Project number: 2008-772
Project Status:
Completed
Budget expenditure: $5,000.00
Principal Investigator: Nick A. Robinson
Organisation: Flinders Partners Pty Ltd
Project start/end date: 30 Jun 2015 - 19 Dec 2015
Contact:
FRDC

Need

Individuals/organisations that would benefit from the program with Nofima are those that are:

1. considering starting selective breeding programs or supplying industry with hatchery stock (as many as 10 industry associations or groups of farms)

2. analysing data and making decisions about the selection and mating of selectively bred stock (as many as 10 genetics service providers, private or public)

3. involved with the day-to-day operation of a nucleus or hatchery (includes many hatchery managers)

4. trying to run a profitable selective breeding or hatchery business (eg. managers or owners of companies such as Australian Seafood Industries PL for Pacific Oyster or Saltas PL for Atlantic Salmon)

Individuals/organisations in these interest groups have overlapping needs to some degree:

A. Need for owners, managers, geneticists and hatchery staff in Australia to be put in touch (network) with those having similar responsibilities in other sectors within Australia, as well as with international players in the selective breeding scene, so that they can benefit from the experience of existing research organisations and businesses.

B. Australia's reputation, isolation and environment could make it an attractive source of selectively bred stock internationally. Therefore there is an opportunity for some breeding programs to supply overseas producers with genetically improved stock. But there is a need to understand how such a business might operate and how risks can be managed.

C. Need for those analysing data and making decisions about the selection and mating of selectively bred stock, and involved with the day-to-day operation of a nucleus or hatchery, to be informed of the latest technical developments overseas and how developments might be adopted to benefit Australian breeding companies and aquaculture industries.

D. Need for improving basic knowledge about establishing, running and profiting from selective breeding.

Objectives

1. To give owners, managers, geneticists and hatchery staff involved with selective breeding programs in Australia short-term exposure to facilitate the establishment of dialogue, cooperation and/or collaboration with international players on the selective breeding scene
2. To directly educate and inform scientists making decisions about selection and mating (at least one person for each aquaculture industry participating in the Seafood CRC) and those involved with the day-to-day operation of the nucleus or hatchery about the latest technical developments overseas and how these might be adapted within Australia
3. To improve basic knowledge about establishing, running and profiting from selective breeding leading to implementation of significant and recognisable improvements in breeding programs towards world’s best practice (on average at least one improvement per sector)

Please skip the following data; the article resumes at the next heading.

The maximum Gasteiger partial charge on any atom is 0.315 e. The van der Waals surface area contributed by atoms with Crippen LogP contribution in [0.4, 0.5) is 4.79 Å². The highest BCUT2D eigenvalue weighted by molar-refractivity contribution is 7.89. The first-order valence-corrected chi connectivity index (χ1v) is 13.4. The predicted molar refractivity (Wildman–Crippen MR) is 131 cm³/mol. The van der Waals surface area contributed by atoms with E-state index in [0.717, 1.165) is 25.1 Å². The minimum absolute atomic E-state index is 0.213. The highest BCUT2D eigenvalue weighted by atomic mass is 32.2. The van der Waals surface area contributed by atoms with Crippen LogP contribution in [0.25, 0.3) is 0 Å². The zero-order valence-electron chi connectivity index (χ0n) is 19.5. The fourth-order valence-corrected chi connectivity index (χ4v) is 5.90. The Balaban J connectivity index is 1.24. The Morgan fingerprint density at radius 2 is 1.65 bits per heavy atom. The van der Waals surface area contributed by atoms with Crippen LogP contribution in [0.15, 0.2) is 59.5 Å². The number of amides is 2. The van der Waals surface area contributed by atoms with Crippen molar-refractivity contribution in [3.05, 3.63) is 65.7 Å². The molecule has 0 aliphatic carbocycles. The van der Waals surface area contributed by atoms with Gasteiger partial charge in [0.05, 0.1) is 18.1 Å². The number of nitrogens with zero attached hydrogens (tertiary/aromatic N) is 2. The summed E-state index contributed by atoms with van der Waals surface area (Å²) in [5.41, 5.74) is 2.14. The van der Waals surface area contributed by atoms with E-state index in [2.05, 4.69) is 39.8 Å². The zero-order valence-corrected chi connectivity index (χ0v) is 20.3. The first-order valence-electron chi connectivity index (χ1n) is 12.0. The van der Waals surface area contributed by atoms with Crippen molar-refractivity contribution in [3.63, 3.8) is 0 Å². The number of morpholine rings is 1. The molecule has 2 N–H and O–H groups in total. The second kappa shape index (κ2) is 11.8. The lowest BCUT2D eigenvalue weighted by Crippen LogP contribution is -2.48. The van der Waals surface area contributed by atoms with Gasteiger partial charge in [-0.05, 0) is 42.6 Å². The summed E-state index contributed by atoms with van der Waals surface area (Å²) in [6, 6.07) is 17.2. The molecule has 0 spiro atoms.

Final report

ISBN: 978-0-9875953-2-4
Author: Nick Robinson
Final Report • 2019-05-01 • 787.21 KB
2008-772-DLD.pdf

Summary

A number of businesses have recently been established in Australia with a primary focus on genetic improvement and the sale of genetically improved stock for aquaculture. The production of selectively bred stock has been shown to have high benefit-cost, even for relatively small aquaculture industries, and so a number of new breeding programs (companies or cooperatives) are likely to begin operation during the life of the Seafood CRC. Selective breeding is highly technical so that even the hands-on running of a breeding nucleus requires a high degree of specialist training. The business of selective breeding is relatively new in Australia and there is much to be learnt from experiences overseas.

The Seafood CRC believes Australian breeders could learn a lot from the experience of Nofima who have been providing genetic and breeding research services directly to breeding programs around the world for more than 30 years and who have established programs for Atlantic Salmon, Rainbow Trout, Atlantic Cod, Tilapia and other species that are now commercialised and recognised internationally.

This exchange program will benefit aquaculturists who are considering starting selective breeding programs or hatcheries to supply industry with stock and assistance with analysing data and making decisions about the selection and mating of selectively bred stock. The exchange program also will assist with the day-to-day operation of a nucleus or hatchery and those trying to run a profitable selective breeding or hatchery business

The program will also give owners, managers, geneticists and hatchery staff involved with selective breeding programs in Australia the opportunity to establish dialogue, cooperation and/or collaboration with international players on the selective breeding scene and Nofima can provide an insight into the development, strategies and running of successful international selective breeding businesses. Lastly, the exchange will help to educate those making decisions about selection and mating and will provide the latest technical developments overseas and how these might be adapted within Australia, whilst improving their basic knowledge about establishing, running and profiting from selective breeding.

Related research

Industry
Industry
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PROJECT NUMBER • 2019-215
PROJECT STATUS:
CURRENT

Seventh National Abalone Convention 2019

1. To host a successful convention that showcases recent abalone related R&D as well addresses the theme of the Convention which was "Rebuilding our Resource"
ORGANISATION:
Abalone Council Australia Ltd (ACA)